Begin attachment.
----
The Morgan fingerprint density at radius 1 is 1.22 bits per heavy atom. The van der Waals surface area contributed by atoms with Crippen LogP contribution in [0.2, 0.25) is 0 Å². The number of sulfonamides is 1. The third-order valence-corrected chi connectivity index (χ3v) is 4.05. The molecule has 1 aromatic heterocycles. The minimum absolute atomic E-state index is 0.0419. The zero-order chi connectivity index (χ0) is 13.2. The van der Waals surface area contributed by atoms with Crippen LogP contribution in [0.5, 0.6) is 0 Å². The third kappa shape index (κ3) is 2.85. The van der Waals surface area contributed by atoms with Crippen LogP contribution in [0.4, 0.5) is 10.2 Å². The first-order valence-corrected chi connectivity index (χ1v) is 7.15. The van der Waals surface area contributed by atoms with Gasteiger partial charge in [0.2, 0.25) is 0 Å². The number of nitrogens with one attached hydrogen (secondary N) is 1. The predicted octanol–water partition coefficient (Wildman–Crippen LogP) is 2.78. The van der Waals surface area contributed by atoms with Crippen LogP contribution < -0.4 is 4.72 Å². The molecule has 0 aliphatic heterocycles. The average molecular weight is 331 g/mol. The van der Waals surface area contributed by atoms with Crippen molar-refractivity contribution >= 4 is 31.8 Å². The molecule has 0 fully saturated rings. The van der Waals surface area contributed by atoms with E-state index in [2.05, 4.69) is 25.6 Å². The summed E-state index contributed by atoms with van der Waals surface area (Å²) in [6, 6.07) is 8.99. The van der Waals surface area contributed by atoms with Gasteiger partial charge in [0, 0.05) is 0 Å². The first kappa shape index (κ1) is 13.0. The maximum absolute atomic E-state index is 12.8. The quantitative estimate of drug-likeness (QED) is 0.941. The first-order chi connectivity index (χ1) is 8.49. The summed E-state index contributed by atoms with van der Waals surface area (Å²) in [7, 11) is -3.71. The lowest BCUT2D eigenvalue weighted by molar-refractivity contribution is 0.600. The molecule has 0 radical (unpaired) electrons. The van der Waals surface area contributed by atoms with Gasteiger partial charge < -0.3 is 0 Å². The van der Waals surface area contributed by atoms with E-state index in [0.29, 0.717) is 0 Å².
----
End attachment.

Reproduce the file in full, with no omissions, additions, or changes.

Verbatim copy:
The Morgan fingerprint density at radius 1 is 1.22 bits per heavy atom. The van der Waals surface area contributed by atoms with Crippen LogP contribution in [0.2, 0.25) is 0 Å². The number of sulfonamides is 1. The third-order valence-corrected chi connectivity index (χ3v) is 4.05. The molecule has 1 aromatic heterocycles. The minimum absolute atomic E-state index is 0.0419. The zero-order chi connectivity index (χ0) is 13.2. The van der Waals surface area contributed by atoms with Crippen LogP contribution in [0.5, 0.6) is 0 Å². The third kappa shape index (κ3) is 2.85. The van der Waals surface area contributed by atoms with Crippen LogP contribution in [0.4, 0.5) is 10.2 Å². The first-order valence-corrected chi connectivity index (χ1v) is 7.15. The van der Waals surface area contributed by atoms with Gasteiger partial charge in [0.2, 0.25) is 0 Å². The number of nitrogens with one attached hydrogen (secondary N) is 1. The predicted octanol–water partition coefficient (Wildman–Crippen LogP) is 2.78. The van der Waals surface area contributed by atoms with Crippen LogP contribution < -0.4 is 4.72 Å². The molecule has 0 aliphatic heterocycles. The average molecular weight is 331 g/mol. The van der Waals surface area contributed by atoms with Crippen molar-refractivity contribution >= 4 is 31.8 Å². The molecule has 0 fully saturated rings. The van der Waals surface area contributed by atoms with E-state index in [2.05, 4.69) is 25.6 Å². The summed E-state index contributed by atoms with van der Waals surface area (Å²) in [6, 6.07) is 8.99. The van der Waals surface area contributed by atoms with Gasteiger partial charge in [0, 0.05) is 0 Å². The first kappa shape index (κ1) is 13.0. The maximum absolute atomic E-state index is 12.8. The quantitative estimate of drug-likeness (QED) is 0.941. The first-order chi connectivity index (χ1) is 8.49. The summed E-state index contributed by atoms with van der Waals surface area (Å²) in [7, 11) is -3.71. The lowest BCUT2D eigenvalue weighted by molar-refractivity contribution is 0.600. The molecule has 0 radical (unpaired) electrons. The van der Waals surface area contributed by atoms with Gasteiger partial charge < -0.3 is 0 Å². The van der Waals surface area contributed by atoms with E-state index in [0.29, 0.717) is 0 Å².